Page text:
A brief history of the blues

There is a perception that the blues is when you feel bad. The blues mood is when you think bad or regret something. You got fired from your job - you get the blues. Girlfriend left you - you get the blues. Your dog is about to die - you get the blues. Perhaps no other form of music expresses such strong emotional experiences, from unbridled joy to deep sadness. The blues is deeply rooted in American history, particularly in the history of African Americans.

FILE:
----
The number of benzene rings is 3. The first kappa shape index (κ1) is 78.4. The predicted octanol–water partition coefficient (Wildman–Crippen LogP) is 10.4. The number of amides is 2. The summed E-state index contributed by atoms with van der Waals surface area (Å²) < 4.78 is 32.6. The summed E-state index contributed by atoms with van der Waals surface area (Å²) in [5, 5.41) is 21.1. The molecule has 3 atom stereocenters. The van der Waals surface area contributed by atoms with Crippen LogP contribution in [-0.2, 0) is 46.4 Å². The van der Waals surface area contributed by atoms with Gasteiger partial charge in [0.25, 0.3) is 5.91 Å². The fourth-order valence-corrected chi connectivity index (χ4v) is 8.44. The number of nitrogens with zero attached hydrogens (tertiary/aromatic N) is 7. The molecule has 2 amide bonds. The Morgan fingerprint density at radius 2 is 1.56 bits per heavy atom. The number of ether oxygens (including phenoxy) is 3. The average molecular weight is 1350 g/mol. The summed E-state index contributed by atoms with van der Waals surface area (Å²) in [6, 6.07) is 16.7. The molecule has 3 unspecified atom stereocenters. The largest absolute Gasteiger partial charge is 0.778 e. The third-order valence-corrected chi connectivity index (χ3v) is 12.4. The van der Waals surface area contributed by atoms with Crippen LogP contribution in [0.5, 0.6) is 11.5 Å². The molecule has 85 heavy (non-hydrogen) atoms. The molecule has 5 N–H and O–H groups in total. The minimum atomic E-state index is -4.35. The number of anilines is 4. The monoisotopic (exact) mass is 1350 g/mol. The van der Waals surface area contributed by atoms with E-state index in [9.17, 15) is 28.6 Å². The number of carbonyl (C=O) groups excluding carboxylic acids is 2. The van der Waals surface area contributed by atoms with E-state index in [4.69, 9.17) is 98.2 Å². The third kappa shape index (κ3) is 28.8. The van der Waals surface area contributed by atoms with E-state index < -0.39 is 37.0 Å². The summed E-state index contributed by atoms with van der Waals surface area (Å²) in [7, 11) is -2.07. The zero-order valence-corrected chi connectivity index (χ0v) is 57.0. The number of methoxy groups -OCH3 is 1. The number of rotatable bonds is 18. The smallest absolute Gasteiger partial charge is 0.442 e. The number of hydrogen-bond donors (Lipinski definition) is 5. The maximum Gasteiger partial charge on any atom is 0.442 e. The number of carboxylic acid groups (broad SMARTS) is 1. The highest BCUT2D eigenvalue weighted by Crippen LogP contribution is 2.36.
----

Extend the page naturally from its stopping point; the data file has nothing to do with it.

The blues originated on southern plantations in the 19th century. Its inventors were slaves who sang while toiling in the cotton fields. It is generally accepted that blues music emerged as a genre based on African spirituals, work songs, drum music and country dance music. The birthplace of the blues is believed to be the Mississippi Delta and upriver from New Orleans, the birthplace of jazz. Blues and jazz have always influenced each other, and they still interact in countless ways. The blues spread significantly from the South to the Midwest in the 1930s and 1940s. After the Delta blues made their way to urban areas, it evolved into the electrified Chicago blues, and other blues styles and various jazz-blues hybrids also emerged. Ten years or so later, rhythm and blues and rock and roll were born on the basis of the blues. In the second half of the 19th century, the southern states were home to hundreds of bluesmen, thanks to whom the blues developed as a genre. Unfortunately, most of this original music followed the performers into the next world. But the legacy of these early blues pioneers can still be heard on older recordings from the 20s and 30s. These are records from the southern states. Such as Louisiana, Texas, Georgia, Mississippi and others This music did not stray very far from plantation songs and slave labor songs. Many of the early blues musicians incorporated the blues into a broader repertoire that consisted of traditional folk songs, vaudeville music, and minstrel tunes. Without going too deep into the technical side, we can say that the most common blues consisting of 12 measures. The blues also uses a specific set of rules. The scale on which the melody is built differs in special - blues notes. Notable blues pioneers from the 1920s such as Dream House, Blind Lemon Jefferson, Leadbelly, Charlie Patton, and Robert Johnson routinely sing and accompany themselves on guitar. Sometimes they teamed up with one or more comrades and thus created the first ensembles. Early blues performers used guitars, mandolins, banjos, kazu, string basses, harmonicas, violins, washboards, and other household items converted to musical instruments. When country blues moved to cities and other places, it took on different regional characteristics. So there is now the St. Louis blues, Memphis blues, Louisiana blues, etc. Chicago bluesmen such as John Lee Hooker and Muddy Waters pioneered the electrified blues and added drums and pianos in the late 1940s. There are many different styles of blues today. The main forms include: Traditional Blues: Blues of the Mississippi River Delta, Piedmont and other rural areas Jump Blues: A danceable amalgam of swing and blues (predecessor to R&B), and the first famous performer was Louis Jordan Boogie Woogie: A blues-based piano style popularized by Meade Lux Lewis, Albert Ammons and Pete Johnson Ragtime: a style of music played on the piano Chicago Blues: Delta Blues, Cool Blues (complex piano-based style, with a lot of jazz influences) West Coast Blues: Popularized primarily by musicians from Texas who moved to California. West Coast Blues is heavily influenced by Swing The Texas Blues, Memphis Blues, and St. Louis Blues are comprised of a wide range of subgenres Louisiana blues is characterized by playing a slide guitar or harmonica with zing, while the Kansas City blues is focused on jazz (Count Basie) There is also British blues, pioneered by John Mayall, Peter Green and Eric Clapton, New Orleans blues, which is based on the piano, with the exception of talented guitarists such as Guitar Slim and Snooks Eaglin. You can also name a lot of modern musicians who play in the blues rock style.

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